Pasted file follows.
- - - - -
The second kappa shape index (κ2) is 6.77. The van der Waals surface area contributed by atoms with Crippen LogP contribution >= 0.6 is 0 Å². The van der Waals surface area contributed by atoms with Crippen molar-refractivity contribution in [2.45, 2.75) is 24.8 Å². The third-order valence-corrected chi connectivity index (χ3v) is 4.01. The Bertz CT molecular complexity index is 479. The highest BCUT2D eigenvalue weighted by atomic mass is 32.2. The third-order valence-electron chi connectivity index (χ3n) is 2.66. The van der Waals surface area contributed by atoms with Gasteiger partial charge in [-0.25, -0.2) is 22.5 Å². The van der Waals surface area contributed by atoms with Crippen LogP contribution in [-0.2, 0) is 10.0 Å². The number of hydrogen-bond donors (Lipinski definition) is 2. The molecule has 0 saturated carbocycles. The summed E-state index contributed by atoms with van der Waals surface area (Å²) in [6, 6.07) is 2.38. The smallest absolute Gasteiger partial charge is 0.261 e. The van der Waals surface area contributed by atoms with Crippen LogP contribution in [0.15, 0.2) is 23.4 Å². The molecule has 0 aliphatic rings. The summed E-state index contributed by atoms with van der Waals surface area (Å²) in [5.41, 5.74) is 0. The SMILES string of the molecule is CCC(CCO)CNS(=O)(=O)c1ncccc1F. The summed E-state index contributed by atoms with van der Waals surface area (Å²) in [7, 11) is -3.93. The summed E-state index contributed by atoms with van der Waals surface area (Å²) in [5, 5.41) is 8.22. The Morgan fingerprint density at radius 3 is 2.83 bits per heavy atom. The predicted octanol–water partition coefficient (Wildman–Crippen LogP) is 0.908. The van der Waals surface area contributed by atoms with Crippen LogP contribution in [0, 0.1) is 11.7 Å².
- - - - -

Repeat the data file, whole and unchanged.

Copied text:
The second kappa shape index (κ2) is 6.77. The van der Waals surface area contributed by atoms with Crippen LogP contribution >= 0.6 is 0 Å². The van der Waals surface area contributed by atoms with Crippen molar-refractivity contribution in [2.45, 2.75) is 24.8 Å². The third-order valence-corrected chi connectivity index (χ3v) is 4.01. The Bertz CT molecular complexity index is 479. The highest BCUT2D eigenvalue weighted by atomic mass is 32.2. The third-order valence-electron chi connectivity index (χ3n) is 2.66. The van der Waals surface area contributed by atoms with Gasteiger partial charge in [-0.25, -0.2) is 22.5 Å². The van der Waals surface area contributed by atoms with Crippen LogP contribution in [-0.2, 0) is 10.0 Å². The number of hydrogen-bond donors (Lipinski definition) is 2. The molecule has 0 saturated carbocycles. The summed E-state index contributed by atoms with van der Waals surface area (Å²) in [6, 6.07) is 2.38. The smallest absolute Gasteiger partial charge is 0.261 e. The van der Waals surface area contributed by atoms with Crippen LogP contribution in [0.15, 0.2) is 23.4 Å². The molecule has 0 aliphatic rings. The summed E-state index contributed by atoms with van der Waals surface area (Å²) in [5.41, 5.74) is 0. The SMILES string of the molecule is CCC(CCO)CNS(=O)(=O)c1ncccc1F. The summed E-state index contributed by atoms with van der Waals surface area (Å²) in [7, 11) is -3.93. The summed E-state index contributed by atoms with van der Waals surface area (Å²) in [5, 5.41) is 8.22. The Morgan fingerprint density at radius 3 is 2.83 bits per heavy atom. The predicted octanol–water partition coefficient (Wildman–Crippen LogP) is 0.908. The van der Waals surface area contributed by atoms with Crippen LogP contribution in [0, 0.1) is 11.7 Å².